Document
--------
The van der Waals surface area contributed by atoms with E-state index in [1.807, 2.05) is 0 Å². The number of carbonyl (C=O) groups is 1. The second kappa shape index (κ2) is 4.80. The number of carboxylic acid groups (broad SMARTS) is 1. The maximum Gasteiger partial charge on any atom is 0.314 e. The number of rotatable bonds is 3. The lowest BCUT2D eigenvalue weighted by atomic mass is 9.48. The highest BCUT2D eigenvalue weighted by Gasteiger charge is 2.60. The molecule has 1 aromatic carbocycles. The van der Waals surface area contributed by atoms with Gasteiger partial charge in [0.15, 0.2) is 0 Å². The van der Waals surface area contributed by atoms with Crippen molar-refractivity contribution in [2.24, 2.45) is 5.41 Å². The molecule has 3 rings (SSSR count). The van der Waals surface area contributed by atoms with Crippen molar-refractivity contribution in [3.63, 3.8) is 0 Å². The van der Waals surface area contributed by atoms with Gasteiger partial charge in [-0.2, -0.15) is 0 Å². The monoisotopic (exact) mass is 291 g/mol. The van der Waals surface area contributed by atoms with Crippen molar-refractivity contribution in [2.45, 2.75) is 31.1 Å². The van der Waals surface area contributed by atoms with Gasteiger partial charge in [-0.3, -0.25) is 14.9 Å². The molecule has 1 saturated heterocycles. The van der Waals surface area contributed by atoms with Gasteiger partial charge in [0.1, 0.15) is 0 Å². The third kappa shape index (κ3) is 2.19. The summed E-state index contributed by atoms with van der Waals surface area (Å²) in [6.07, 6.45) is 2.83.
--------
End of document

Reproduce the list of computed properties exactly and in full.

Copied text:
The van der Waals surface area contributed by atoms with E-state index in [1.807, 2.05) is 0 Å². The number of carbonyl (C=O) groups is 1. The second kappa shape index (κ2) is 4.80. The number of carboxylic acid groups (broad SMARTS) is 1. The maximum Gasteiger partial charge on any atom is 0.314 e. The number of rotatable bonds is 3. The lowest BCUT2D eigenvalue weighted by atomic mass is 9.48. The highest BCUT2D eigenvalue weighted by Gasteiger charge is 2.60. The molecule has 1 aromatic carbocycles. The van der Waals surface area contributed by atoms with Gasteiger partial charge in [0.15, 0.2) is 0 Å². The van der Waals surface area contributed by atoms with Crippen molar-refractivity contribution in [2.24, 2.45) is 5.41 Å². The molecule has 3 rings (SSSR count). The van der Waals surface area contributed by atoms with Crippen molar-refractivity contribution in [3.63, 3.8) is 0 Å². The van der Waals surface area contributed by atoms with Gasteiger partial charge in [-0.2, -0.15) is 0 Å². The monoisotopic (exact) mass is 291 g/mol. The van der Waals surface area contributed by atoms with Crippen molar-refractivity contribution in [2.45, 2.75) is 31.1 Å². The van der Waals surface area contributed by atoms with Gasteiger partial charge in [-0.3, -0.25) is 14.9 Å². The molecule has 1 saturated heterocycles. The van der Waals surface area contributed by atoms with Gasteiger partial charge in [0.1, 0.15) is 0 Å². The third kappa shape index (κ3) is 2.19. The summed E-state index contributed by atoms with van der Waals surface area (Å²) in [6.07, 6.45) is 2.83.